27th Mar2018

‘The Walking Dead 8×13: Do Not Send Us Astray’ Review

by Paul Metcalf


A world without Negan (Jeffrey Dean Morgan) would be a world where the Saviours are out of control. In this week’s The Walking Dead we see just what this would be like, and the after effects of a battle with a secret silent new killer edge to it.

With Negan out of the picture, Simon (Steven Ogg) is in full control. Taking war to the Hilltop he battles to take out the survivors once and for all. The after effects of this battle are felt by everyone, especially those left at the Hilltop to contemplate the losses the Saviours have brought to them.

If there is one thing to take away from this episode it is that Morgan (Lennie James) is steadily falling off the deep end. Continually visited by the now dead Gavin (Jayson Warner Smith) he is reminded of the events that took place between them. Gavin continually saying “It should have been you!” slowly chips away at Morgan’s mental defences. When he finally snaps (if he hasn’t already) it won’t be pretty.

The main battle for the Hilltop is full of action and well handled. The way the Saviours are herded around the compound shows the stupidity of Simon’s actions. His head on attack leads him to open up his forces to attack, though of course he has his own tricks up his sleeve.

One thing that did annoy me was the injuring of Tara (Alanna Masterson) by Dwight (Austin Amelio). The audience has a more educated view of the attack, and thankfully Tara seems to understand his actions. Daryl (Norman Reedus) is left to play the role of being both pig-headed and stupid, refusing to believe that there is good in Dwight. Hopefully the penny will drop when Tara doesn’t fall to the fate some of the other characters did.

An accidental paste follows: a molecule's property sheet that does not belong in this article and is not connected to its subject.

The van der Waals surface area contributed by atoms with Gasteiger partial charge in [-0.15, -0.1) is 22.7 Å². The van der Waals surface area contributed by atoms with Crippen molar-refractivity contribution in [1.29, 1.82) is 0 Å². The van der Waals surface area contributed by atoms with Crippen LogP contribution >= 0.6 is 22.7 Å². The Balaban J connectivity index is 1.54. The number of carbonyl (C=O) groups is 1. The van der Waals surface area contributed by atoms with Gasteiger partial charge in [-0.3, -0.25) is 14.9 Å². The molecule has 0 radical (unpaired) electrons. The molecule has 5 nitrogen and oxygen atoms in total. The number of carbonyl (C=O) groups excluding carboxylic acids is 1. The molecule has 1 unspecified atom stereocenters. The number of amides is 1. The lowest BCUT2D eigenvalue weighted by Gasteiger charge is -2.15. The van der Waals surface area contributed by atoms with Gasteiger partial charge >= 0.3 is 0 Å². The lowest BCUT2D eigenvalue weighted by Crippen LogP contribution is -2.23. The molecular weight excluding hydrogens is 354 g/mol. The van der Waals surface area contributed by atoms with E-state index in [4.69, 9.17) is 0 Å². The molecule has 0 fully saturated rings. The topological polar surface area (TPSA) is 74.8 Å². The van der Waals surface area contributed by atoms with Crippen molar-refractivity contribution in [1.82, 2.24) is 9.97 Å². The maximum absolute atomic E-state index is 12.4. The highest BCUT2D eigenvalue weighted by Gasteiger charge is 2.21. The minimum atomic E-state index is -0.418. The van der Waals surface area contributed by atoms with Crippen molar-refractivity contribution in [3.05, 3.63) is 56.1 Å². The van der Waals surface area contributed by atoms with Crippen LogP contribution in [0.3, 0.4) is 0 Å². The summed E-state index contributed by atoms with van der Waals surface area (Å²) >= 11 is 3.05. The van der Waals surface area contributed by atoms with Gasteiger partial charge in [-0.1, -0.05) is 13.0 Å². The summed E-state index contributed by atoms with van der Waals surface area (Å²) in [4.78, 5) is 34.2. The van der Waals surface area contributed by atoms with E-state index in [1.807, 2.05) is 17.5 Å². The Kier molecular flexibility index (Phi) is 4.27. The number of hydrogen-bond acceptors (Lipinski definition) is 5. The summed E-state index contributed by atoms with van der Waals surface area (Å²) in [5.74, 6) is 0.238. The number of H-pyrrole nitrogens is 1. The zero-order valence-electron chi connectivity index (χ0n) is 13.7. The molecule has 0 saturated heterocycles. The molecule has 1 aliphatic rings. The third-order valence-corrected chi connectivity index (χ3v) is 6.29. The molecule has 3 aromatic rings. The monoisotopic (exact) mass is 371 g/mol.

This week we saw the payoff of Negan’s new plan of attack using Walker blood. It works well, but I couldn’t help but wonder where any guards where at Hilltop? After having a battle like the one that took place, people would need to rest, I understand that. What I don’t understand is why there were no guards at all? In the end though, the Walker scene is effective and introduces the new threat, which appears to work well.

During such a scene we can also feel confident that stupid characters will do stupid things, in the name of being plain old stupid. This week Henry (Macsen Lintz) and his need for vengeance is takes on this role. At least some good comes from this scene, waking Maggie (Lauren Cohan) up to the fact that her showing humanity and not slaughtering the captured Saviours actually pays off and that there still is some good in the world.

What this episode shows is the need for vengeance is still greater than the need to look towards a future without conflict. Maggie feels it against Negan, Henry makes stupid mistakes for it, Daryl refuses to let it go, and Morgan is slowly ripping himself apart looking at his own actions. Only after this vengeance is quenched will the survivors actually have a future. Until then we are reminded in every episode that the real monsters in The Walking Dead are the humans, and they succeed in showing it in annoying regularity.

While Do Not Send Us Astray is a good episode of The Walking Dead it does take a few liberties when it comes to setting up its two big action scenes. These can be forgiven though, as the episode does actually give the audience a lot to digest. There is character development, a big battle and plenty of gore from the Walkers. While not perfect, it still delivers where it counts. Maybe next week we can find out Negan’s fate, because when he finally returns to the Saviours, Simon is going to have a lot to answer for.

****½  4.5/5

The Walking Dead airs in the UK on Fox TV, Mondays at 9pm.

Review originally posted on PissedOffGeek

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